By: Don Martin Re: Dousing There has been some discussion of water witching or dowsing her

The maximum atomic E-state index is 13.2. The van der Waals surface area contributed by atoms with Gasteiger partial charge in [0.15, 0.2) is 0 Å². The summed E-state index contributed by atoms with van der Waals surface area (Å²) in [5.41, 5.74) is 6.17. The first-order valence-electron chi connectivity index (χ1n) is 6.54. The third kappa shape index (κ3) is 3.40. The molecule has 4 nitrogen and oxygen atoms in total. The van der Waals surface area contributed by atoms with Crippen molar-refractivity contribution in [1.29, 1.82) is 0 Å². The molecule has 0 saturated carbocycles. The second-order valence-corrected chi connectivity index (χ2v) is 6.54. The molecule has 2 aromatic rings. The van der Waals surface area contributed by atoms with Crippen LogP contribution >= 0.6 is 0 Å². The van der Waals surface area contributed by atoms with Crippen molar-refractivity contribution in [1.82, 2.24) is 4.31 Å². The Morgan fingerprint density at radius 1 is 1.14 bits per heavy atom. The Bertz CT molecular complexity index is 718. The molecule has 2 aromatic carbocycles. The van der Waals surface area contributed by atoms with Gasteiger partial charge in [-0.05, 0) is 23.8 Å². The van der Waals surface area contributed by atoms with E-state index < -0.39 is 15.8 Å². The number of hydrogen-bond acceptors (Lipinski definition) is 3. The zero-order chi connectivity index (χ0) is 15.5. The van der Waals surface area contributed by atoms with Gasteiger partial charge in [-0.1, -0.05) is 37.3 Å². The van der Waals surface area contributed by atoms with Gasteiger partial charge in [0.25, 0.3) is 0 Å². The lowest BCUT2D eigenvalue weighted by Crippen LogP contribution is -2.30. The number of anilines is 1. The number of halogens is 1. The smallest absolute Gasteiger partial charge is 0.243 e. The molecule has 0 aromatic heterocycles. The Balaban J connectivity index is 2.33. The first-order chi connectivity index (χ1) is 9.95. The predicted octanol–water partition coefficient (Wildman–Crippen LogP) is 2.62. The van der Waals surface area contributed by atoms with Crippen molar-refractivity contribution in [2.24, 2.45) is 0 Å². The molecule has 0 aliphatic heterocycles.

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By: Don Martin Re: Dousing There has been some discussion of water witching or dowsing here in the past. I found this in the book by Cecil Adams (ISBN 0-914091-54-9) pp 128-129. "Needless to say, dowsing is entirely a fraud, although often an unconscious one. Innumerable experiments, beginning in 1641--that's right, 1641--have demonstrated that (a) the presence of water has no discernable effect on a rod held above it, whether the rod is made of wood, metal, or anything else; (b) the success rate for diviners is about the same as that for people who use the hit-and-miss method when looking for water; and (c) geologists trained to recognize telltale surface clues (certain kinds of rocks and plants, various topographical features) will invariably far outdo dowsers in predicting where water will be found and at what depth. "Nevertheless, the belief in dowsing has persisted, partly because people want to believe in magic, partly because water is fairly easy to find in most parts of the inhabitable world, and partly because the plunging stick phenomenon seems so convincing to untutored obvservers. It is worth noting that in many parts of the eastern U.S. it is virtually impossible to dig a hole and _not_ find water. You [the person Adams in responding to in this particular newpaper column] do not mention where you went witching in Arizona, but I lived in Tucson for a spell and they had gotten well-digging down to such a science that the success rate approached 100 percent. Even in complex hydrological formation, the success rate for the hit-and-miss method is oftenas high as 75 percent. "The plunging-stick phenomenon is caused by a well-documented psychological effect known as 'ideomotor action' first described in the 1800s and clinically demonstrated in the 1930s. What happens is that conscious thought gives rise to involuntary, usually imperceptible muscle movements. If I strapped you to a table in a lab and loaded you up with sensors and told you to just think about raising your arm--but not actually to do so--the sensores would probably detect some slight upward motion in that arm, which you'd be completely unconscious of. Oija boards and several other seance-type tricks make use of this principle. "In forked-stick dowsing, the two ends of the stick are held in a rather uncomfortable grip in such a way that the stick is under considerable tension--coiled up like a spring, as it were. Any of four minor muscle movements will result in the stick taking a sudden lurch downward (you can try this in the backyard sometime). An experienced dowser, who has often picked up a fair bit of practical geological knowledge, particularly if he has worked in the same geographical area for many years, often develops a good instinct for judging where water might be just by looking at the terrain. When he walks around doing his number with the stick, his mind unconsciously transmits this knowledge to his arm muscles. You, you young sap, don't know anything about geology, but you do know where the stick pointed the first time, and unconsciously you want to duplicate that feat. if either you or the dowser is blindfolded, though, you won't even get close to the spot twice. Besides forked sticks, you can use barbed wire, a fork and spoon, coat hangers, welding rods and even a bunch of keys hanging by a chain from a Bible. If you want more information on this ridiculous art, most libraries have lots of books on the subject--right next to the section on tarot cards."


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